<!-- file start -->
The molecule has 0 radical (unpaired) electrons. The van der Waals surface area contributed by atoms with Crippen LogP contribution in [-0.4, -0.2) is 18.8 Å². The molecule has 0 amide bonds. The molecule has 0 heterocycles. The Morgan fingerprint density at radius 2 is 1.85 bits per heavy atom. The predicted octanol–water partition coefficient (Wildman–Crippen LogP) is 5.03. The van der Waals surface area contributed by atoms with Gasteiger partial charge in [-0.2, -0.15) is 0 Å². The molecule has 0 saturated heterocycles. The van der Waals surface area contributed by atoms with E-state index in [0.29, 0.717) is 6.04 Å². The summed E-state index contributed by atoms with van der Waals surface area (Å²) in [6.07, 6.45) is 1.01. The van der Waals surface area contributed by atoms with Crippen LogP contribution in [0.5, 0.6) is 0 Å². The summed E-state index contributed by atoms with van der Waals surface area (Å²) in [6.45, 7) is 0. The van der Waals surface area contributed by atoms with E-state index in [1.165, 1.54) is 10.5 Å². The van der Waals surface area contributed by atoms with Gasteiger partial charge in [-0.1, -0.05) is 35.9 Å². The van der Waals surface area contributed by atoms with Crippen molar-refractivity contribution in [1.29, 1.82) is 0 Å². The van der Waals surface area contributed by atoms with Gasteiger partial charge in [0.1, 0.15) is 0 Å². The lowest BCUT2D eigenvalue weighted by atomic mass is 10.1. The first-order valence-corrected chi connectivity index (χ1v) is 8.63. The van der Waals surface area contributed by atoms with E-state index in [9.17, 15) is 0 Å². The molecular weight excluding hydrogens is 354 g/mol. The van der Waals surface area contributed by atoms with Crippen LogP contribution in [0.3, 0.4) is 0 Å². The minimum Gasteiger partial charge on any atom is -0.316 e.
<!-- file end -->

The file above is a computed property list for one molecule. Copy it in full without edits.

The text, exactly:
The molecule has 0 radical (unpaired) electrons. The van der Waals surface area contributed by atoms with Crippen LogP contribution in [-0.4, -0.2) is 18.8 Å². The molecule has 0 amide bonds. The molecule has 0 heterocycles. The Morgan fingerprint density at radius 2 is 1.85 bits per heavy atom. The predicted octanol–water partition coefficient (Wildman–Crippen LogP) is 5.03. The van der Waals surface area contributed by atoms with Gasteiger partial charge in [-0.2, -0.15) is 0 Å². The molecule has 0 saturated heterocycles. The van der Waals surface area contributed by atoms with E-state index in [0.29, 0.717) is 6.04 Å². The summed E-state index contributed by atoms with van der Waals surface area (Å²) in [6.07, 6.45) is 1.01. The van der Waals surface area contributed by atoms with Crippen LogP contribution in [0.5, 0.6) is 0 Å². The summed E-state index contributed by atoms with van der Waals surface area (Å²) in [6.45, 7) is 0. The van der Waals surface area contributed by atoms with E-state index in [1.165, 1.54) is 10.5 Å². The van der Waals surface area contributed by atoms with Gasteiger partial charge in [-0.1, -0.05) is 35.9 Å². The van der Waals surface area contributed by atoms with Crippen molar-refractivity contribution in [1.29, 1.82) is 0 Å². The van der Waals surface area contributed by atoms with Gasteiger partial charge in [0.1, 0.15) is 0 Å². The lowest BCUT2D eigenvalue weighted by atomic mass is 10.1. The first-order valence-corrected chi connectivity index (χ1v) is 8.63. The van der Waals surface area contributed by atoms with E-state index in [9.17, 15) is 0 Å². The molecular weight excluding hydrogens is 354 g/mol. The van der Waals surface area contributed by atoms with Crippen LogP contribution in [0.3, 0.4) is 0 Å². The minimum Gasteiger partial charge on any atom is -0.316 e.